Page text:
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COVID-19 special savings report

29 Jul 2020

The past six months have been extremely challenging for South Africans and the South African economy. COVID-19, and the subsequent extended lock-down of society, has disrupted every major component of the country, resulting in a significant contraction of economic activity, a surge in government debt and a sharp rise in unemployment.

The potential saviour for households and businesses in this time? Savings. But where are we as individuals and a country with our savings and what new insights, trends and concerns have cropped up since the pandemic's inception? STANLIB's Economics team, Kevin Lings and Ndivhuho Netshitenzhe share insights on this:

A low savings rate stifles growth and increases the country's vulnerability during a time of crisis. Unfortunately, South Africa's current savings rate is also extremely low by global standards. With gross savings of less than 15% of GDP in 2019, South Africa has one of the lowest savings rates in the world. This rate is far below the world average of 25.1%.

Actually, South Africa's savings rate can be described as structurally weak given that it has not been above 19.0% of GDP since 2000 and has been trending lower for the past thirty years. In contrast, before the 1980s, not only was South Africa's gross savings relatively high, but it was also increasing, peaking at 42.6% of GDP in the first quarter of 1980, up from 26.5% of GDP in Q1 1960.

In fact, during 2018 South Africa's total gross savings averaged a mere 14.4% of GDP, which was a record low, and well down from 18.9% of GDP at the end of 2010. Furthermore, during 2019, the level of savings was little changed, ending the year at only 14.6% of GDP.

Direct impact of low savings on South Africa's economy

Most people do not realise that these abysmal savings figures have a direct impact on our country's financial wellbeing. From a macro-economic perspective, the level of national savings is vital for the successful and sustained development of the country, most especially fixed investment activity as well as job creation.

In South Africa's case, a robust level of economic growth would be around 6% each year on a sustained basis. Under these circumstances South Africa would expect to create roughly 500 000 to 700 000 jobs a year. However, a GDP growth rate of 6% would require that the level of fixed investment remains around 25% to 30% of GDP, up from the current level of 17.4%. In fact, the government's National Development Plan (NDP) set a long-term fixed investment target of 30% of GDP, split between government (10% of GDP) and the private sector (20% of GDP).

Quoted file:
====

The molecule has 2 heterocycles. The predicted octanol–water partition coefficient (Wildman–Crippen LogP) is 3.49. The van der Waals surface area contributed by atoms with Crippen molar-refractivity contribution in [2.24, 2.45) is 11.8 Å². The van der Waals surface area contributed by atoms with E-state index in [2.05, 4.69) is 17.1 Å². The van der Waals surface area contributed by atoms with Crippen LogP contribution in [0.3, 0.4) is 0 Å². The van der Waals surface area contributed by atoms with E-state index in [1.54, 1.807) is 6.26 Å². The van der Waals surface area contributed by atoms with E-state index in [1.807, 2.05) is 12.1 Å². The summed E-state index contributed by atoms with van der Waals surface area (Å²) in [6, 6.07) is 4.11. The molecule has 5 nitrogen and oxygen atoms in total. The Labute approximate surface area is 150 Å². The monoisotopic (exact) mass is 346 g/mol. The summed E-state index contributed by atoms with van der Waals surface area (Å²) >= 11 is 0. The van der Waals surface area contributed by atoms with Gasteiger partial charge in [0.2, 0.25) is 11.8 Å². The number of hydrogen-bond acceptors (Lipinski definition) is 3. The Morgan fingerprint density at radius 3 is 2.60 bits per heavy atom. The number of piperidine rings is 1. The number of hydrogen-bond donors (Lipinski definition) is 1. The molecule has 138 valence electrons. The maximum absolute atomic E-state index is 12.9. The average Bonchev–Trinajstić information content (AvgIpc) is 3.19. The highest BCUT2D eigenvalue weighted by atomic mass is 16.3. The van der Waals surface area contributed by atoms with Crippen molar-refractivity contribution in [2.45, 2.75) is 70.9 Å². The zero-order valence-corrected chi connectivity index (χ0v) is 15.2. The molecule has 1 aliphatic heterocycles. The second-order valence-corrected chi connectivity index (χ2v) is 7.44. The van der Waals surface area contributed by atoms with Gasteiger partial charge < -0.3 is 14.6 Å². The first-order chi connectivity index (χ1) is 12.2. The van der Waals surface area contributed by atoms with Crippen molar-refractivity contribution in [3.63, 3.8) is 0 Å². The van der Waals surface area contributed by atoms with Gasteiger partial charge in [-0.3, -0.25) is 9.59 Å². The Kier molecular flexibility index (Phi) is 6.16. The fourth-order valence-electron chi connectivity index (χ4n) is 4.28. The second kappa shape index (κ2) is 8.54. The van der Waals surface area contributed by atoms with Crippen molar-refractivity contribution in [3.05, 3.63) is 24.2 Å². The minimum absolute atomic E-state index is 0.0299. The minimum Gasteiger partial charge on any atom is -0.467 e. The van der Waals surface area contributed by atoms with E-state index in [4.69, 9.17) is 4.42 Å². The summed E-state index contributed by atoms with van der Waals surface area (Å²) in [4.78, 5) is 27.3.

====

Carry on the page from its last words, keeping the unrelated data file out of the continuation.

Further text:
In order to make this a feasible objective, South Africa would have to achieve a domestic savings rate of at least 20% to 25% of GDP, from the current level of less than 15%, with the remainder of the savings (5% of GDP) being provided through foreign investment.

This means that over the next few years, the growth in household income would have to persistently exceed the growth in household consumption, while at the same time government would have to bring its fiscal deficit firmly under control, providing room for the private sector to increase investment. At the same time, the level of foreign investment would have to expand on a sustainable basis, even though South Africa's international credit rating has been pushed to below investment grade by all three of South Africa's credit rating agencies. Clearly not an easy task!

Neglect of precautionary savings

Liberty has also noticed a significant lack in precautionary savings in many South African households and businesses – even in a time such as COVID-19, when these are especially life-saving.

Precautionary savings, which is sometimes referred to as 'emergency savings' is when a household or business establishes a pool of savings as a precaution against the sudden and unexpected loss of income or earnings – as unfortunately occurred during the recent severe lock-down restrictions that accompanied the spread of COIVD-19.